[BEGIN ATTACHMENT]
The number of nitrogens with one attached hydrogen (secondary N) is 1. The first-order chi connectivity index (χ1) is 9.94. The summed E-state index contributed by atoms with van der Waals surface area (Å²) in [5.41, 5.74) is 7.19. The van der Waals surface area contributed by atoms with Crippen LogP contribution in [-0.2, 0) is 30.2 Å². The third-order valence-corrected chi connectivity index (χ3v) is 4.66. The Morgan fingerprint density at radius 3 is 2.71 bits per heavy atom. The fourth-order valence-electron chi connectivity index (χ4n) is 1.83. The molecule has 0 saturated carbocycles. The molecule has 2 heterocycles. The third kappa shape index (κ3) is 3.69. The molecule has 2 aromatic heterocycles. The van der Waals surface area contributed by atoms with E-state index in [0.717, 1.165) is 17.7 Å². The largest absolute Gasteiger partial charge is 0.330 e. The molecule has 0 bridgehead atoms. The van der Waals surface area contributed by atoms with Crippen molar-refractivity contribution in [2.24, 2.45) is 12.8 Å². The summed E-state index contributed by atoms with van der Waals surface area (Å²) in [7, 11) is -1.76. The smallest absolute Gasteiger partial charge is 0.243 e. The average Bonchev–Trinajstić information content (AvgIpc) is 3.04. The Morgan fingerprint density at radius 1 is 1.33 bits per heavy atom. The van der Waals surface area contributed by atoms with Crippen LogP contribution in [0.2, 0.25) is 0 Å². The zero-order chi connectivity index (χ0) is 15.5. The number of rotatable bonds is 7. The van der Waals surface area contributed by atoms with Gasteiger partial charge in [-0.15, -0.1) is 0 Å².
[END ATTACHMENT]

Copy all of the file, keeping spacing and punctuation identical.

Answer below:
The number of nitrogens with one attached hydrogen (secondary N) is 1. The first-order chi connectivity index (χ1) is 9.94. The summed E-state index contributed by atoms with van der Waals surface area (Å²) in [5.41, 5.74) is 7.19. The van der Waals surface area contributed by atoms with Crippen LogP contribution in [-0.2, 0) is 30.2 Å². The third-order valence-corrected chi connectivity index (χ3v) is 4.66. The Morgan fingerprint density at radius 3 is 2.71 bits per heavy atom. The fourth-order valence-electron chi connectivity index (χ4n) is 1.83. The molecule has 0 saturated carbocycles. The molecule has 2 heterocycles. The third kappa shape index (κ3) is 3.69. The molecule has 2 aromatic heterocycles. The van der Waals surface area contributed by atoms with E-state index in [0.717, 1.165) is 17.7 Å². The largest absolute Gasteiger partial charge is 0.330 e. The molecule has 0 bridgehead atoms. The van der Waals surface area contributed by atoms with Crippen molar-refractivity contribution in [2.24, 2.45) is 12.8 Å². The summed E-state index contributed by atoms with van der Waals surface area (Å²) in [7, 11) is -1.76. The smallest absolute Gasteiger partial charge is 0.243 e. The average Bonchev–Trinajstić information content (AvgIpc) is 3.04. The Morgan fingerprint density at radius 1 is 1.33 bits per heavy atom. The van der Waals surface area contributed by atoms with Crippen LogP contribution in [0.2, 0.25) is 0 Å². The zero-order chi connectivity index (χ0) is 15.5. The number of rotatable bonds is 7. The van der Waals surface area contributed by atoms with Gasteiger partial charge in [-0.15, -0.1) is 0 Å².